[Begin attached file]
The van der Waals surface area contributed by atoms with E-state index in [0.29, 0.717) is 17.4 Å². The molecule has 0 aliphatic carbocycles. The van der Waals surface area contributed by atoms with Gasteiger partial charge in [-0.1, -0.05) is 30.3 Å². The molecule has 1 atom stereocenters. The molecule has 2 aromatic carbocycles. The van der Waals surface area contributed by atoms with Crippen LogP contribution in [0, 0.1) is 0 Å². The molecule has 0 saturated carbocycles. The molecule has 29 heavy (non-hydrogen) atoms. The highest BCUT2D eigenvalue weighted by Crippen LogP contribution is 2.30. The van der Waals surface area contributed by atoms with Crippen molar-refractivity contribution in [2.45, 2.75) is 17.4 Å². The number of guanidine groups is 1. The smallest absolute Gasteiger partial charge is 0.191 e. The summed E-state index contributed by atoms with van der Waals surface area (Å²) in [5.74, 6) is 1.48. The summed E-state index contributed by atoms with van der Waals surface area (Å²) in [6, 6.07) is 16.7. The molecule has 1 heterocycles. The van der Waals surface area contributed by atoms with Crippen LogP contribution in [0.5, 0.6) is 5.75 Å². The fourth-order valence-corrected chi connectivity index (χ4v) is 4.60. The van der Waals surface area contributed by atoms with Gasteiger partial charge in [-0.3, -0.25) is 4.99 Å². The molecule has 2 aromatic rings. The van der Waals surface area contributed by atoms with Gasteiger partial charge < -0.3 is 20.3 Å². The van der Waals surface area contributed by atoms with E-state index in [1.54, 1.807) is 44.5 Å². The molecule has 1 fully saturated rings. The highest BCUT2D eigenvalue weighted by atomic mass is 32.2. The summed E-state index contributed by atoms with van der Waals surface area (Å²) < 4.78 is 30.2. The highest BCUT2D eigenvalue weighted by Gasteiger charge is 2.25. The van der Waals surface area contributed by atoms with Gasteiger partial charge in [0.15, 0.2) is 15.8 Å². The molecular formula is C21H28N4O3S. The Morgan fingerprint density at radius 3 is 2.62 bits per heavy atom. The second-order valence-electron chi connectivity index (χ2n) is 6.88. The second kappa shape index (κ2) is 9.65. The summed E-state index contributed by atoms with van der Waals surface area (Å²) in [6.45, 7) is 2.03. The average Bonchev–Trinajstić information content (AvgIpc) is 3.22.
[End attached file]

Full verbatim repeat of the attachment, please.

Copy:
The van der Waals surface area contributed by atoms with E-state index in [0.29, 0.717) is 17.4 Å². The molecule has 0 aliphatic carbocycles. The van der Waals surface area contributed by atoms with Gasteiger partial charge in [-0.1, -0.05) is 30.3 Å². The molecule has 1 atom stereocenters. The molecule has 2 aromatic carbocycles. The van der Waals surface area contributed by atoms with Crippen LogP contribution in [0, 0.1) is 0 Å². The molecule has 0 saturated carbocycles. The molecule has 29 heavy (non-hydrogen) atoms. The highest BCUT2D eigenvalue weighted by Crippen LogP contribution is 2.30. The van der Waals surface area contributed by atoms with Crippen molar-refractivity contribution in [2.45, 2.75) is 17.4 Å². The number of guanidine groups is 1. The smallest absolute Gasteiger partial charge is 0.191 e. The summed E-state index contributed by atoms with van der Waals surface area (Å²) in [5.74, 6) is 1.48. The summed E-state index contributed by atoms with van der Waals surface area (Å²) in [6, 6.07) is 16.7. The molecule has 1 heterocycles. The van der Waals surface area contributed by atoms with Crippen LogP contribution in [0.5, 0.6) is 5.75 Å². The fourth-order valence-corrected chi connectivity index (χ4v) is 4.60. The van der Waals surface area contributed by atoms with Gasteiger partial charge in [-0.3, -0.25) is 4.99 Å². The molecule has 2 aromatic rings. The van der Waals surface area contributed by atoms with Gasteiger partial charge < -0.3 is 20.3 Å². The van der Waals surface area contributed by atoms with E-state index in [1.54, 1.807) is 44.5 Å². The molecule has 1 fully saturated rings. The highest BCUT2D eigenvalue weighted by atomic mass is 32.2. The summed E-state index contributed by atoms with van der Waals surface area (Å²) < 4.78 is 30.2. The highest BCUT2D eigenvalue weighted by Gasteiger charge is 2.25. The van der Waals surface area contributed by atoms with Gasteiger partial charge in [0.15, 0.2) is 15.8 Å². The molecular formula is C21H28N4O3S. The Morgan fingerprint density at radius 3 is 2.62 bits per heavy atom. The second-order valence-electron chi connectivity index (χ2n) is 6.88. The second kappa shape index (κ2) is 9.65. The summed E-state index contributed by atoms with van der Waals surface area (Å²) in [6.45, 7) is 2.03. The average Bonchev–Trinajstić information content (AvgIpc) is 3.22.